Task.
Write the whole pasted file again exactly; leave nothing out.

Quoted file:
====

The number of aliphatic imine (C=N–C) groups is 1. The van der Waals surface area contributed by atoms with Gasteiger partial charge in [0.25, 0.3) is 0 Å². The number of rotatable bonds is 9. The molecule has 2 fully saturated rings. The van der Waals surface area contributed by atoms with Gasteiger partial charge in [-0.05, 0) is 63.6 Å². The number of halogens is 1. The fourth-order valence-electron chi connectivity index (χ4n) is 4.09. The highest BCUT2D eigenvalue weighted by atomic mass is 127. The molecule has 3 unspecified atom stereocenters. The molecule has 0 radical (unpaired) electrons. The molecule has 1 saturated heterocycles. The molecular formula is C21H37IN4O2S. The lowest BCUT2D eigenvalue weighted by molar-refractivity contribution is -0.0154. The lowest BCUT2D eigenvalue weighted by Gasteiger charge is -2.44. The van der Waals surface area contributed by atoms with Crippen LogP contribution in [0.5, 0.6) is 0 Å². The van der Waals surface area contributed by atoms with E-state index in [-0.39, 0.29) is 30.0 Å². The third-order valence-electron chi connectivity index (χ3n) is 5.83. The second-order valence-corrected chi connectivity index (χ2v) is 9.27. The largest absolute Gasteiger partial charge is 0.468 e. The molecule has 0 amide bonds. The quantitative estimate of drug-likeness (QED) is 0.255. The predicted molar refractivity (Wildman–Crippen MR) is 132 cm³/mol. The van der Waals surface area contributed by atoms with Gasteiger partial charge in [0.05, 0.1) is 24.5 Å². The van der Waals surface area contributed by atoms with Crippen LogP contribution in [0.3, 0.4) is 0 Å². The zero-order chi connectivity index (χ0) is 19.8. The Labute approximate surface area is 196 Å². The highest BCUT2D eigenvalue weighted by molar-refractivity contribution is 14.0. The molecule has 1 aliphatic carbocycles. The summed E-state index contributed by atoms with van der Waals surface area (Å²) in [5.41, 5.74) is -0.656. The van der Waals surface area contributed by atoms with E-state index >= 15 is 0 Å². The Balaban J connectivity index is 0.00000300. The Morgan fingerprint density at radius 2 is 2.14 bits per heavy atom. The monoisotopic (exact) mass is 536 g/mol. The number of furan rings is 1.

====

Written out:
The number of aliphatic imine (C=N–C) groups is 1. The van der Waals surface area contributed by atoms with Gasteiger partial charge in [0.25, 0.3) is 0 Å². The number of rotatable bonds is 9. The molecule has 2 fully saturated rings. The van der Waals surface area contributed by atoms with Gasteiger partial charge in [-0.05, 0) is 63.6 Å². The number of halogens is 1. The fourth-order valence-electron chi connectivity index (χ4n) is 4.09. The highest BCUT2D eigenvalue weighted by atomic mass is 127. The molecule has 3 unspecified atom stereocenters. The molecule has 0 radical (unpaired) electrons. The molecule has 1 saturated heterocycles. The molecular formula is C21H37IN4O2S. The lowest BCUT2D eigenvalue weighted by molar-refractivity contribution is -0.0154. The lowest BCUT2D eigenvalue weighted by Gasteiger charge is -2.44. The van der Waals surface area contributed by atoms with Crippen LogP contribution in [0.5, 0.6) is 0 Å². The van der Waals surface area contributed by atoms with E-state index in [-0.39, 0.29) is 30.0 Å². The third-order valence-electron chi connectivity index (χ3n) is 5.83. The second-order valence-corrected chi connectivity index (χ2v) is 9.27. The largest absolute Gasteiger partial charge is 0.468 e. The molecule has 0 amide bonds. The quantitative estimate of drug-likeness (QED) is 0.255. The predicted molar refractivity (Wildman–Crippen MR) is 132 cm³/mol. The van der Waals surface area contributed by atoms with Gasteiger partial charge in [0.05, 0.1) is 24.5 Å². The van der Waals surface area contributed by atoms with Crippen LogP contribution in [0.3, 0.4) is 0 Å². The zero-order chi connectivity index (χ0) is 19.8. The Labute approximate surface area is 196 Å². The highest BCUT2D eigenvalue weighted by molar-refractivity contribution is 14.0. The molecule has 1 aliphatic carbocycles. The summed E-state index contributed by atoms with van der Waals surface area (Å²) in [5.41, 5.74) is -0.656. The van der Waals surface area contributed by atoms with E-state index >= 15 is 0 Å². The Balaban J connectivity index is 0.00000300. The Morgan fingerprint density at radius 2 is 2.14 bits per heavy atom. The monoisotopic (exact) mass is 536 g/mol. The number of furan rings is 1.